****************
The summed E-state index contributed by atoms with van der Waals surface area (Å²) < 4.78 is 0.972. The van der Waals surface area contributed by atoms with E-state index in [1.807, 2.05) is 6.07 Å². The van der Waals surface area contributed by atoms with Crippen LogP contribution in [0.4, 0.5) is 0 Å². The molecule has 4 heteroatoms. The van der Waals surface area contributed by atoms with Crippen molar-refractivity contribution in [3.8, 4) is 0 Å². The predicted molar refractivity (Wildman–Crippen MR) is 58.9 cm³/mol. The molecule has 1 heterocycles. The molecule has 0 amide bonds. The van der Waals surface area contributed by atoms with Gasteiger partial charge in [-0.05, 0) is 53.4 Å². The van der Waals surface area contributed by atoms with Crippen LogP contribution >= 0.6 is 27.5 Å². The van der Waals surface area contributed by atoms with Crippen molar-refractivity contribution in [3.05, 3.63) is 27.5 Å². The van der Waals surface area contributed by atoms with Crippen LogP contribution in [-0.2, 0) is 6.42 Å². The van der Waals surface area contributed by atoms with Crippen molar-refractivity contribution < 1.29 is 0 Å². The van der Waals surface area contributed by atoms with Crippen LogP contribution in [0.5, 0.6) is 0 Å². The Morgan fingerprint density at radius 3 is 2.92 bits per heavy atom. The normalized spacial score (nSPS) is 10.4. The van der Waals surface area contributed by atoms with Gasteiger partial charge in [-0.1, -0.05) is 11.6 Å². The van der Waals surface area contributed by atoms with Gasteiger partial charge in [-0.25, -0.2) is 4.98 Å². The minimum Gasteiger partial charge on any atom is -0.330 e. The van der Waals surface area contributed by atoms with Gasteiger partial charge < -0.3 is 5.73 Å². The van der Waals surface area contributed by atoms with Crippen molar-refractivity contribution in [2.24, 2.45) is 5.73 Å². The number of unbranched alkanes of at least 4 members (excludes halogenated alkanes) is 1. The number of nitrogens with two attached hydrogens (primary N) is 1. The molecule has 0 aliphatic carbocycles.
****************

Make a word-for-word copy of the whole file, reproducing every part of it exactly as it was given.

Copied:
The summed E-state index contributed by atoms with van der Waals surface area (Å²) < 4.78 is 0.972. The van der Waals surface area contributed by atoms with E-state index in [1.807, 2.05) is 6.07 Å². The van der Waals surface area contributed by atoms with Crippen LogP contribution in [0.4, 0.5) is 0 Å². The molecule has 4 heteroatoms. The van der Waals surface area contributed by atoms with Crippen molar-refractivity contribution in [3.8, 4) is 0 Å². The predicted molar refractivity (Wildman–Crippen MR) is 58.9 cm³/mol. The molecule has 1 heterocycles. The molecule has 0 amide bonds. The van der Waals surface area contributed by atoms with Gasteiger partial charge in [-0.05, 0) is 53.4 Å². The van der Waals surface area contributed by atoms with Crippen LogP contribution >= 0.6 is 27.5 Å². The van der Waals surface area contributed by atoms with Crippen molar-refractivity contribution in [3.05, 3.63) is 27.5 Å². The van der Waals surface area contributed by atoms with Crippen LogP contribution in [-0.2, 0) is 6.42 Å². The van der Waals surface area contributed by atoms with Crippen molar-refractivity contribution < 1.29 is 0 Å². The van der Waals surface area contributed by atoms with Crippen LogP contribution in [0.5, 0.6) is 0 Å². The Morgan fingerprint density at radius 3 is 2.92 bits per heavy atom. The normalized spacial score (nSPS) is 10.4. The van der Waals surface area contributed by atoms with Gasteiger partial charge in [-0.1, -0.05) is 11.6 Å². The van der Waals surface area contributed by atoms with Gasteiger partial charge in [-0.25, -0.2) is 4.98 Å². The minimum Gasteiger partial charge on any atom is -0.330 e. The van der Waals surface area contributed by atoms with Gasteiger partial charge < -0.3 is 5.73 Å². The van der Waals surface area contributed by atoms with Crippen molar-refractivity contribution in [2.24, 2.45) is 5.73 Å². The number of unbranched alkanes of at least 4 members (excludes halogenated alkanes) is 1. The number of nitrogens with two attached hydrogens (primary N) is 1. The molecule has 0 aliphatic carbocycles.